Male pupae from the GSS were collected for irradiation 2 days before emergence. Immediately before irradiation, 60 ml of pupae were placed into a small plastic cup and set up, by means of a jig, in the centre position of an acrylic canister. The canisters are normally used for nitrogen gassing and irradiating up to 1.2 L of pupae. The pupae were flushed in the same canister for 10 min with high-purity nitrogen gas at 5 l/min. Immediately afterwards the canister was placed into the sample chamber of a Gammacell 220 irradiator so that the pupae were located at the centre of the isodose distribution pattern, i.e. the locations within the irradiation chamber that receives 100% of the target dose. The pupae were given a 145 Gy dose of gamma irradiation from the 60Co source and a nitrogen atmosphere was maintained by delivering gas at 5 l/min to the sample chamber for the total irradiation time (18.7 min). Mass reared flies were irradiated on different days according to a schedule, so their availability, at the required ages of 2–3, and 5 days old, was synchronized with the field cage tests. For each field cage test (replicate) of each of the four treatments (table 1), two 60 ml lots were individually irradiated. The sterility of irradiated males was assessed in laboratory cages using a standard method described in the FAO/IAEA/USDA (2003) manual for quality control.

Irradiated males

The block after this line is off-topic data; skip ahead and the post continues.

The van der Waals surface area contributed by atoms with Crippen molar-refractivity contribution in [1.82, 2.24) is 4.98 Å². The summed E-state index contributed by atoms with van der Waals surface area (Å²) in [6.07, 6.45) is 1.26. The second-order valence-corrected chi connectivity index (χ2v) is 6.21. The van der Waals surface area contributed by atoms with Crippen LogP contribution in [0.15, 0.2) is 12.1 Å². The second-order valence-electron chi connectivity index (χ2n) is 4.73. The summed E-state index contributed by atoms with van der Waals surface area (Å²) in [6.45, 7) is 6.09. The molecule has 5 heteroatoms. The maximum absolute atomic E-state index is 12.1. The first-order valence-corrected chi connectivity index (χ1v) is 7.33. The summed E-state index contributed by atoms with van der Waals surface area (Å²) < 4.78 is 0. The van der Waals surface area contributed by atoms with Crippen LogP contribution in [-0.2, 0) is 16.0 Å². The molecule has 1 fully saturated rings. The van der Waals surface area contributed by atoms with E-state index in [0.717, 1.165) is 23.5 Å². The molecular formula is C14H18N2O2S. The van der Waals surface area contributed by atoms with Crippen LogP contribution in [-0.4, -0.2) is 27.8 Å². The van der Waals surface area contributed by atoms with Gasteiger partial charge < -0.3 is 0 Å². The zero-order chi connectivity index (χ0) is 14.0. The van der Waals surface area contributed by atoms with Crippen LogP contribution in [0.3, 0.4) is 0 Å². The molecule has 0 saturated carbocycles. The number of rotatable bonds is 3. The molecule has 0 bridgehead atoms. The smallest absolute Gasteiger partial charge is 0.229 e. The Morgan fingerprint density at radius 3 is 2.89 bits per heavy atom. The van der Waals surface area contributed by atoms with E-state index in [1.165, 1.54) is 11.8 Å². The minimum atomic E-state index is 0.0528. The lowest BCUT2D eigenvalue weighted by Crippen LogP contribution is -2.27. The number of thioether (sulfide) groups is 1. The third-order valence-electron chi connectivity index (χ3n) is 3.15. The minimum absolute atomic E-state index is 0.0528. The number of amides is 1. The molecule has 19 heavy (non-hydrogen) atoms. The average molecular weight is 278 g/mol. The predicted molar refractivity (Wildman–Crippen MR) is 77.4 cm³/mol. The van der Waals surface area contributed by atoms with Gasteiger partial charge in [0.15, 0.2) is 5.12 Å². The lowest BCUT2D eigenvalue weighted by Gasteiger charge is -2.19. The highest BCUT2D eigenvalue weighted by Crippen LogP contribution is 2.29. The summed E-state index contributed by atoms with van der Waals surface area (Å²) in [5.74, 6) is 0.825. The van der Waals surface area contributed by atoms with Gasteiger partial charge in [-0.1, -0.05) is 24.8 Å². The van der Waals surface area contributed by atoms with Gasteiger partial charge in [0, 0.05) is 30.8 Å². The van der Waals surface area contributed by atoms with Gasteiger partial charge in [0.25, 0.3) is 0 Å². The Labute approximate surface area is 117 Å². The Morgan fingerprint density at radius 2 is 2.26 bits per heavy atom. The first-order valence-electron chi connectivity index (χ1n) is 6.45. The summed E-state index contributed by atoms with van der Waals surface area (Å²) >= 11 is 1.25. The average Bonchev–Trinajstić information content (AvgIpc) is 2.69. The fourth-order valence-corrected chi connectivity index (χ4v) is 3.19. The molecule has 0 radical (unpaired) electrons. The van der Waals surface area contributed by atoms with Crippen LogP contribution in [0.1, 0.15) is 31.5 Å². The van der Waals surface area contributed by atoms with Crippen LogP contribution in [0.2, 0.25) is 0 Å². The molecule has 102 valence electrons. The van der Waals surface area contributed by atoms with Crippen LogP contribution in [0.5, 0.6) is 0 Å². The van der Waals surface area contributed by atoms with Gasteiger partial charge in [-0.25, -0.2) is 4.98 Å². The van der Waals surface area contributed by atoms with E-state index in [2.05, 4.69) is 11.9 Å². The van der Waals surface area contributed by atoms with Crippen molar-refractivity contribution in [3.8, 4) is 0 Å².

Two variations of the same 5-L paper tubs were used as bulk holding cages to incubate and accommodate the sterile male flies. The tubs were either ‘non-vented’ or ‘vented’. Both types of tub had the same solid, push-on paper lid with a small tag stapled to the underside which protruded to the outside of the tub to facilitate opening. Non-vented tubs were the type commonly used in sterile Mediterranean fruit fly release programmes in Australia and were unaltered. ‘Vented’ tubs had been modified by punching out two, 10-cm circumference holes on opposite sides of the tub. The holes were then screened with 1 mm aperture, ant-proof mesh, glued to the paper tubs with white silicone gel. The inside of each tub was set up according to the method used in South and Western Australian sterile male release programmes. A lightweight brown paper bag measuring 115 × 125 × 75 mm containing a crumpled piece of paper was placed into each non-vented and vented tub. The crumpled paper was formed from a sleeve measuring 120 × 125 × 75 mm cut from the top of the originally taller bag. This increased the roosting area for the flies after emergence. A 100-ml container of scarified agar-sugar jelly (84.5% water, 15% sugar) was also placed into each tub. Each 60 ml batch of irradiated male pupae was placed into a paper bag, and the lid was pressed into place to close the tub. Sixty ml per 5 L tub (approximately 3600 pupae) is the volume used in sterile Mediterranean fruit fly release programmes in Western Australia.